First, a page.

Five Simple Things You Can Do to Reduce “Happy Holiday” Burn-Out If you or someone you know is going through medical challenges during this holiday season you might want to read these five easy action steps to help reduce holiday stress. Better yet, share this post with your friends and family and then talk about something simple that you can do together to make the holidays more meaningful.
1. This is the perfect time to PRACTICE SELF-COMPASSION (or give someone permission to put his or her self-interest first) in order to confidently say “NO” to invitations or plans that seem overwhelming or impossible to participate in at this time. Simply explain that you and your family are not able to attend the family’s annual holiday tradition this year. Remember, “No” is a complete sentence.
2. Choose activities that are calming and cozy. Instead of focusing on what you and your family are NOT able to do during the holidays, it can be refreshing and even fun to do something different, like movie night – make sure you pick comedies and films with upbeat stories. Perhaps a scaled-down holiday meal where everyone comes in their PJs would be fun or a holiday get-together where everyone eats desserts first or, better yet, a get-together where you ONLY SERVE DESSERTS eliminating hours of preparation and expense from the rest of the meal.
3. Incorporate rituals that add meaning and joy. Last year my dad’s health was declining significantly and I wanted to do something positive to counter the sadness we were all experiencing. Prior to Thanksgiving, I sent everyone in my family a package with six blank cards and envelopes inviting them to participate in the First Annual Post-Thanksgiving Family Gratitude Circle. The instructions were simple each person wrote a Gratitude Letter to each person in our family. During Friday night dinner, on the day after Thanksgiving, each person brought a stack of six sealed envelopes to the table. Starting with my Mother, we went around the table as each person in the family read his or her Gratitude Letter to the designated relative. Laughs and tears reverberated around the table. It was a heart-felt, beautiful experience, a gift that exceeded the value of anything that could have been purchased in a store. Here’s a link to creating and sharing SoaringGratitude Letters at your family’s holiday celebration: http://www.soaringwords.org/gratitude-letter/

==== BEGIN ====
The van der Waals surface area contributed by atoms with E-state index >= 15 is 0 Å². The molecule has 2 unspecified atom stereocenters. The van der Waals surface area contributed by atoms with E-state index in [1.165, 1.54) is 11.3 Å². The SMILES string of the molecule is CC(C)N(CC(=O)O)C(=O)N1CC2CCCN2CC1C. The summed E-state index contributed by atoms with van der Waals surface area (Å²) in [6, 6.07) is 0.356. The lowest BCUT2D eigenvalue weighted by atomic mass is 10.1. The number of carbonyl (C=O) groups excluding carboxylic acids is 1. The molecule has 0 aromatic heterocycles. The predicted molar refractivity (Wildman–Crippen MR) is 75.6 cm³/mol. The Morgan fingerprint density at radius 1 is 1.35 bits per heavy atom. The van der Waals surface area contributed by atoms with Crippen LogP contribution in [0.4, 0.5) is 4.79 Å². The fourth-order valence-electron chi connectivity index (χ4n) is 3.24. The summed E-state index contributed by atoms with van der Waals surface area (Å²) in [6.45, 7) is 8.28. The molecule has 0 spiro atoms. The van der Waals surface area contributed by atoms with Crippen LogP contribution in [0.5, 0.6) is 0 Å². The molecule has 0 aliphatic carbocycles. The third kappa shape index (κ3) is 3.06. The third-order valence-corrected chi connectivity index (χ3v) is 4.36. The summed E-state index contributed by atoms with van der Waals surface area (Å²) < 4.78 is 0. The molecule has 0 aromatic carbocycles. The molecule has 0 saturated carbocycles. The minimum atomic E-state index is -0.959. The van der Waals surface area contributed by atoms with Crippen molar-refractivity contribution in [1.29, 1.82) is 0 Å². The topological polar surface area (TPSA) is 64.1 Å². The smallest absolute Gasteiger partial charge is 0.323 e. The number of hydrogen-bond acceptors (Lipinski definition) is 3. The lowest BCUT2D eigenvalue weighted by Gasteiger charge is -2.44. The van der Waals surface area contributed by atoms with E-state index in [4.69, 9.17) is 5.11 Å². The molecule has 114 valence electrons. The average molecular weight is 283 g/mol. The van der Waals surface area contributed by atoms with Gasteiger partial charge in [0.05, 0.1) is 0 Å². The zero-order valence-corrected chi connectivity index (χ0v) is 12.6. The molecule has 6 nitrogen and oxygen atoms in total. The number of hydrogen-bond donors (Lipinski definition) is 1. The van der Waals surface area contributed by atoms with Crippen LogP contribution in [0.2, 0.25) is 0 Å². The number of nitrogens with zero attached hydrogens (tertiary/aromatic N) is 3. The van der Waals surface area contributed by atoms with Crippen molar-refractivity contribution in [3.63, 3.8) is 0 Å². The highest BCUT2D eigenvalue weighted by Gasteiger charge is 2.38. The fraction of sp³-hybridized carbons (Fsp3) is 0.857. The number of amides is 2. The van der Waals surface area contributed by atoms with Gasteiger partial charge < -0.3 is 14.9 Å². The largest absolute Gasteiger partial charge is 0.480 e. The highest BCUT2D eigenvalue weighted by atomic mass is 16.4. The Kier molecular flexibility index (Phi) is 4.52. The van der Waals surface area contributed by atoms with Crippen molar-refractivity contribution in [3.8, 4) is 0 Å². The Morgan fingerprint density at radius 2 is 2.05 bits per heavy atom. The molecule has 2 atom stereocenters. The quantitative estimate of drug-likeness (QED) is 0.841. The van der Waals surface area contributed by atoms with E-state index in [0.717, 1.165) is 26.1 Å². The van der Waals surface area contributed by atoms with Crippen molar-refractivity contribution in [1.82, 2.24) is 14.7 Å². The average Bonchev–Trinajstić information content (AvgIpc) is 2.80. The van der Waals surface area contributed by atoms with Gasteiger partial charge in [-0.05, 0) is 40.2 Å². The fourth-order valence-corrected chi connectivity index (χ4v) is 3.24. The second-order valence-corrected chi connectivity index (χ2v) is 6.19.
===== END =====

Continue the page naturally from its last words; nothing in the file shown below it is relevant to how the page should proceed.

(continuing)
4) Holidays don’t have to be observed at a certain day or time even if this has always been a time-bound family tradition spanning decades (or centuries). When illness is part of the reality, sometimes people have to be flexible to accommodate the “new normal.” Perhaps some members of the family will leave the hospital in order to attend the annual meal while others will stay back with the person who is not able to make it to this year’s celebration. Other families experience tremendous relief by postponing their attendance at a family gathering. This decision to take a rain check takes the stress off of everyone and also can possibly give people something to look forward to at a future date.
5) It’s no accident that Chanukah and Christmas occur during the darkest time of the year when the days are shortest around the Winter Solstice. During this bleak time, it’s possible to remember that there are always other children, teens or families who are less fortunate than you. Opening yourself up to empathy and kindness reduces feelings of distress and isolation. The best way to transform feelings of despair into feelings of meaning and purpose is by embracing the needs of another person. According to the work of Adam Grant in his book Give and Take (Penguin Random House, 2014) when you take a simple action to lift the spirits of another person it also elevates your own well-being. That’s why we’ve built pay-if-forward activities into all of the Soaringwords’ programs we have shared with more than 500,000 children, teens and families over the past sixteen years. So whether you’re busy counting the days until the holidays officially begin… or whether you’re focusing all of your energy on positive, healthy outcomes for you or someone in your family, here are three wonderful ways to share some joy with hospitalized children, teens and families this holiday season.